It is a question I am asked routinely; and yet, I never feel able to answer this question fully. For me, Shakespeare is visceral. His words seem as close to me as my own heart beat. But to respond to this question with such excessive sentimentality (in New York, we would employ the Yiddish word: “schmaltz”), or with the reply: “How not Shakespeare?” seems utterly pompous and pretentious, but for me it is utterly true.
Only recently have I come to enjoy the exchanges which follow the inevitable “So, what do you do?” question. When I was but a wee Shakespeare diva, I used to be quite shy in acknowledging my Shakespeare habit. Instead, I would say: “Theatre” or “Literature” or some other vagueness. Over the years, however, like so many a Shakespeare heroine, my “strange love grew bold,” and I have finally found my voice. Now, when people inquire, “So, what do you do?” I beam brightly, and declare: “Shakespeare.”
And, then, of course, I wait for the reaction. Trust me, there is always a reaction. ‘Shakespeare’ is one of those terms that will always prompt a rejoinder. I would argue that few words in the English language inspire or invite such immediate responses as ‘Shakespeare’ does. Like his quartos, these reactions come in good and bad varieties. The reaction may even be ugly, but it is never, ever indifferent.
Everyone has an opinion about Shakespeare - and a desire to share that opinion, too, apparently. I can honestly say that I have never known a single person to respond by merely saying: “Oh, really?” and then press the conversation on, as I once imagined they might do if I held a different occupation, as say, a pediatrician or a botanist. (No offence to pediatricians or botanists intended.)
I did test this theory once, in fact, and came to realise quite swiftly that pretending to be a botanist is not the best idea -- particularly if you are not quite sure what a botanist does, exactly. I think when I replied rather weakly to further questioning with a faint: “Something with plants?” I may have given myself away on that occasion.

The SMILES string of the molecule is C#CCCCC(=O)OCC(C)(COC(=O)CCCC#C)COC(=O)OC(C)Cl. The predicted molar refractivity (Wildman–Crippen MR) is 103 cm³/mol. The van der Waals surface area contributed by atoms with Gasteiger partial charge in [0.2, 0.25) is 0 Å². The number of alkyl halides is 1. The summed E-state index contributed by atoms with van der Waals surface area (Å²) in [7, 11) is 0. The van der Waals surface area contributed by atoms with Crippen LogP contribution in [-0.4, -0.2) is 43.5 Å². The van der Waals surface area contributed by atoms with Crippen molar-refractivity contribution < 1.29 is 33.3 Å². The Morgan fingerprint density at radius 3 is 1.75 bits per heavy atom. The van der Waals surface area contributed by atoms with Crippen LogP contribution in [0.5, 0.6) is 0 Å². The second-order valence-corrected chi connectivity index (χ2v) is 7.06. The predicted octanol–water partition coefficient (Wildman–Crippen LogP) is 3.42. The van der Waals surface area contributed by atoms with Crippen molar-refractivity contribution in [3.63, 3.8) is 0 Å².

Lately, I have started to chronicle the myriad, and often humorous, reactions I have received upon informing a new acquaintance that I “do” Shakespeare. Here is a small sampling:
“Shakespeare? I love that guy! Genius. 'Tomorrow, tomorrow and tomorrow,' Yeah, yeah! But, let me ask you’s somethin’. How that guy get so smart?” – Cabbie from the Bronx
“Oh, I love that line! Y’know. The one about the bumble bees. Y’know, 'To be a bee, or not to be a bee.' I totally get that. I get tired of buzzing around, too.”– Waitress in a diner in Washington, D.C.
“Shakespeare? He’s about life.” – Hip hop artist from Brooklyn
“My daughter absolutely loves all that stuff. She’s dead clever. Always got her head in book. I do encourage her, but I am concerned that some of that Shakespeare can be a little inappropriate for children, I think. Like that one scene, where Frodo is attacked by that giant spider? That was really scary and graphic.”
- Woman on transatlantic flight from Birmingham to Newark, New Jersey
“I think Shakespeare is the greatest writer of my country. Are you Ethiopian, too?” – Taxi driver in Atlanta
The most sublime example of my “Why Shakespeare?” encounters is a moment in April 1990, during the annual Shakespeare Birthday Celebrations, standing atop The Swan Theatre in Stratford-upon-Avon.
As I stood overlooking that idyllic river, swans gliding by in the distance, His Royal Highness, Prince Charles, the Prince of Wales asked me: “Why have you chosen Shakespeare? What has brought you to study Shakespeare here in Stratford-upon-Avon?” I will confess that I was as stunned by the question, as much as I was by the speaker. That was 20 years ago, and I am still searching for the answer.
Shakespeare’s Birthday Celebrations, 23-25 April 2010, Stratford-upon-Avon. Annual Parade and Procession, 11:00 a.m., Saturday 24 April 2010. More information: http://www.shakespeare.org.uk/birthday.html